We know you have a wealth of information and like to share, but it would be so much better for everyone if you could take a little longer and make it more relevant to the other folk who start and contribute to the thread. For instance, you could have asked what size and type of wood the OP was talking about...then recommend a bow saw for that size, and ways of cutting so the blade isn't pinched, or you could recommend an axe weight and bit shape, or warnings about safety when cutting logs that might be suspended off the ground a bit.

    Please try to stay on point and not take discussions off topic, at least not this early on.
    Thank you.

    Regards

    Chris
     
    #6 C_Claycomb, Jan 19, 2020
    Last edited: Jan 19, 2020
    Robbi and Robson Valley like this.
  7. Edtwozeronine

    Edtwozeronine Member

    Joined:
    Jan 18, 2020
    Messages:
    16
    Likes Received:
    4
    Location:
    Newport City
    The woodland backs off the the housing estate I live in, more commonly used by dog walkers 99% of the time and in the summer kids drinking cider and or smoking herbal cigarettes while camping so their parents don't catch them at it. :angelic2:

    I happen to know the land itself belongs to the Church of England after being through several hands and its assumed they were hoping to get building permission on the land but were all refused it. If you were looking at it from above it would be roughly divided 50/50 between the housing estates on one side of a large hill and woodland on the back of the hill. Very easy to get to and Newport County Council seem to be the ones responsible for keeping the public footpaths (think muddy tracks not posh gravel) open and repaired.

    While I'm aware a chainsaw would be the most effective tool for the job it's not as much fun as practising a bushcraft style activity that would also benefit anyone planning to take a wander through the woods. It seems like a saw of some kind is the more favourable choice then, shame, I was looking forward to a nice new shiny axe. :smuggrin: I have a small Silky saw that's been very useful for clearing smaller debris off the footways and have a few bowsaws hanging in the garage but when I've used them previously they often got stuck in the wood and had to be rescued by chopping at the other side with a the silky saw. Just one the reasons I thought a chopping tool might be a better idea as they're much less likely to get stuck.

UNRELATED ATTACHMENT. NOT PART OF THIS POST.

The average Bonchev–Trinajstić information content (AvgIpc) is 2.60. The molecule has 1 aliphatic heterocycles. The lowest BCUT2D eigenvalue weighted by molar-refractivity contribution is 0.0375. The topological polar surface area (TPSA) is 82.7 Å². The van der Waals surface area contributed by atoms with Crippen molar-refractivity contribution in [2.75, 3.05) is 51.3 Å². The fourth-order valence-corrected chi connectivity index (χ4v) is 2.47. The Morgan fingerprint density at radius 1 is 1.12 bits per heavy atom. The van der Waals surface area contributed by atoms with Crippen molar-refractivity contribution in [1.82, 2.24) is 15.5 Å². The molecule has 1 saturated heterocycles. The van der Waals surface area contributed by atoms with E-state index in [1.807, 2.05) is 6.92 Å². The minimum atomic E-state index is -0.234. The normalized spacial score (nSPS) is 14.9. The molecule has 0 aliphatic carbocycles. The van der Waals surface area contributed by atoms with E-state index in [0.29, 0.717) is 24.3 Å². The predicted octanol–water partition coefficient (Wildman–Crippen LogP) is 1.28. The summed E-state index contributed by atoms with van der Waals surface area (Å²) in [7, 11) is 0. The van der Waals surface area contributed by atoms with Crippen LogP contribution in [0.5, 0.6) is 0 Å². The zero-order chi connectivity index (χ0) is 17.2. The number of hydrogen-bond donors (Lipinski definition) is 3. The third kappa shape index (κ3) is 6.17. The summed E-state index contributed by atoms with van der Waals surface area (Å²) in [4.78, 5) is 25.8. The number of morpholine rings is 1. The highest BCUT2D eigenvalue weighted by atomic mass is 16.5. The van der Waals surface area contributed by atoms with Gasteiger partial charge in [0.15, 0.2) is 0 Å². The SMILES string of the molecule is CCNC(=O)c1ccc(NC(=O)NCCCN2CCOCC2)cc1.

8. Edtwozeronine

    Edtwozeronine Member

    Joined:
    Jan 18, 2020
    Messages:
    16
    Likes Received:
    4
    Location:
    Newport City
    To attempt to give yet more context, I watch a great deal of youtube and take inspiration from characters like ReallyBigMonkey1 (Dave Pearson) who gets out and makes shelters to wild camp in, he has a bunch of gear in which machetes heavily feature. Also a couple of fairly big Canadian channels, My Self Reliance (Shawn James) who does home stead building, wild camping and photography and Joe Robinet who's into wild camping, canoe trips and all that those things entail.
     
  9. C_Claycomb

    Mod

    Joined:
    Oct 6, 2003
    Messages:
    5,463
    Likes Received:
    550
    Location:
    Bedfordshire
    Long ago a friend, jokingly, told me he reckoned you could get away with just about anything by wearing a HiViz jacket and acting like you belonged there. :lmao::rolleyes3:

    Regarding blade pinch, yes, an axe can be a blade saver. One can do things like put props under the long and drive wedges into the saw kerf behind the saw to stop it closing.
     
  10. Edtwozeronine

    Edtwozeronine Member

    Joined:
    Jan 18, 2020
    Messages:
    16
    Likes Received:
    4
    Location:
    Newport City
    A cutlass would be a curved pirate sword according the Pirates of the Caribbean films.:jimlad:

    I don't just carry it unsheathed by the way, it's in my bag full of other tools with just the handle poking out. I also wear it over my shoulder in such a way that from the front you see a guy with as satchel style bag slung over his shoulder and the handle sticks out at the back - so hopefully anyone seeing it thinks it's an umbrella handle or something. I've been previously praised by a local dog walker as she witnessed me getting stuff off the path with my folding saw, probably the only person to see me that day. I have no idea why so many trees seem to be rotting and falling over round here...
     
  11. Edtwozeronine

    Edtwozeronine Member

    Joined:
    Jan 18, 2020
    Messages:
    16
    Likes Received:
    4
    Location:
    Newport City
    Unfortunately, since it gives the impression that you A work for the council B you work for a security firm or C you might be some sort of policeman cordoning off the scene of a crime, you probably could get away with quite a lot of things in that get-up.